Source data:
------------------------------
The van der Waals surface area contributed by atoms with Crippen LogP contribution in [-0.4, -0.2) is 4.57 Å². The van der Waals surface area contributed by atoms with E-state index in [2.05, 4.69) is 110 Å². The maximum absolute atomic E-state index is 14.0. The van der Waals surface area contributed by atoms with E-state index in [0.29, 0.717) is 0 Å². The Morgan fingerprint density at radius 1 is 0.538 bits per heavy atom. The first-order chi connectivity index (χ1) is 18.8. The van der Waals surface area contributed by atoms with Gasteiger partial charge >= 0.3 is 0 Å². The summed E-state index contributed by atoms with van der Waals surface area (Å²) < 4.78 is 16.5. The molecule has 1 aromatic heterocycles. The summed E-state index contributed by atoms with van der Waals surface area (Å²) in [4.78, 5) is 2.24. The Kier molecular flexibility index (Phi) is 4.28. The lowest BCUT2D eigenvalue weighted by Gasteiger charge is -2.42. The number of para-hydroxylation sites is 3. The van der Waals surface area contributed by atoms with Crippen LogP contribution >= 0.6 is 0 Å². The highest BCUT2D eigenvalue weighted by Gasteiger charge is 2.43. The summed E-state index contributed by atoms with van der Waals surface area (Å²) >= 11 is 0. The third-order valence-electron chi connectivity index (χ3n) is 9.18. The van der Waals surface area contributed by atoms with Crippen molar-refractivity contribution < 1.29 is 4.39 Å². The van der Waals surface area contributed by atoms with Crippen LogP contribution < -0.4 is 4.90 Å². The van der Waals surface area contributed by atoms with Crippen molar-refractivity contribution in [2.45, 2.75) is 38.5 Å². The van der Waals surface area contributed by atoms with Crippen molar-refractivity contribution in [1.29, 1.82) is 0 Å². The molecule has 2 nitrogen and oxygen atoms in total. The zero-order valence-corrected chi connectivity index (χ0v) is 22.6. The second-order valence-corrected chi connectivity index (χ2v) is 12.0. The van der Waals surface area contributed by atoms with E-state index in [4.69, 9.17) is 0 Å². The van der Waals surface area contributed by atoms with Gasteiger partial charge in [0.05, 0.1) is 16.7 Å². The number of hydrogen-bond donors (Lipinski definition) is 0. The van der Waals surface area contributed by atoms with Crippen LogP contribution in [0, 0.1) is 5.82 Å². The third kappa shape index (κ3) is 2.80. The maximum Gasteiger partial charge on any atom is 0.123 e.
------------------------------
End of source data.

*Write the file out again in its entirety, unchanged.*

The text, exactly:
The van der Waals surface area contributed by atoms with Crippen LogP contribution in [-0.4, -0.2) is 4.57 Å². The van der Waals surface area contributed by atoms with E-state index in [2.05, 4.69) is 110 Å². The maximum absolute atomic E-state index is 14.0. The van der Waals surface area contributed by atoms with E-state index in [0.29, 0.717) is 0 Å². The Morgan fingerprint density at radius 1 is 0.538 bits per heavy atom. The first-order chi connectivity index (χ1) is 18.8. The van der Waals surface area contributed by atoms with Gasteiger partial charge >= 0.3 is 0 Å². The summed E-state index contributed by atoms with van der Waals surface area (Å²) < 4.78 is 16.5. The molecule has 1 aromatic heterocycles. The summed E-state index contributed by atoms with van der Waals surface area (Å²) in [4.78, 5) is 2.24. The Kier molecular flexibility index (Phi) is 4.28. The lowest BCUT2D eigenvalue weighted by Gasteiger charge is -2.42. The number of para-hydroxylation sites is 3. The van der Waals surface area contributed by atoms with Crippen LogP contribution >= 0.6 is 0 Å². The highest BCUT2D eigenvalue weighted by Gasteiger charge is 2.43. The summed E-state index contributed by atoms with van der Waals surface area (Å²) >= 11 is 0. The third-order valence-electron chi connectivity index (χ3n) is 9.18. The van der Waals surface area contributed by atoms with Crippen molar-refractivity contribution < 1.29 is 4.39 Å². The van der Waals surface area contributed by atoms with Crippen LogP contribution < -0.4 is 4.90 Å². The van der Waals surface area contributed by atoms with Crippen molar-refractivity contribution in [2.45, 2.75) is 38.5 Å². The van der Waals surface area contributed by atoms with Crippen molar-refractivity contribution in [1.29, 1.82) is 0 Å². The molecule has 2 nitrogen and oxygen atoms in total. The zero-order valence-corrected chi connectivity index (χ0v) is 22.6. The second-order valence-corrected chi connectivity index (χ2v) is 12.0. The van der Waals surface area contributed by atoms with E-state index in [4.69, 9.17) is 0 Å². The van der Waals surface area contributed by atoms with Gasteiger partial charge in [0.05, 0.1) is 16.7 Å². The number of hydrogen-bond donors (Lipinski definition) is 0. The van der Waals surface area contributed by atoms with Crippen LogP contribution in [0, 0.1) is 5.82 Å². The third kappa shape index (κ3) is 2.80. The maximum Gasteiger partial charge on any atom is 0.123 e.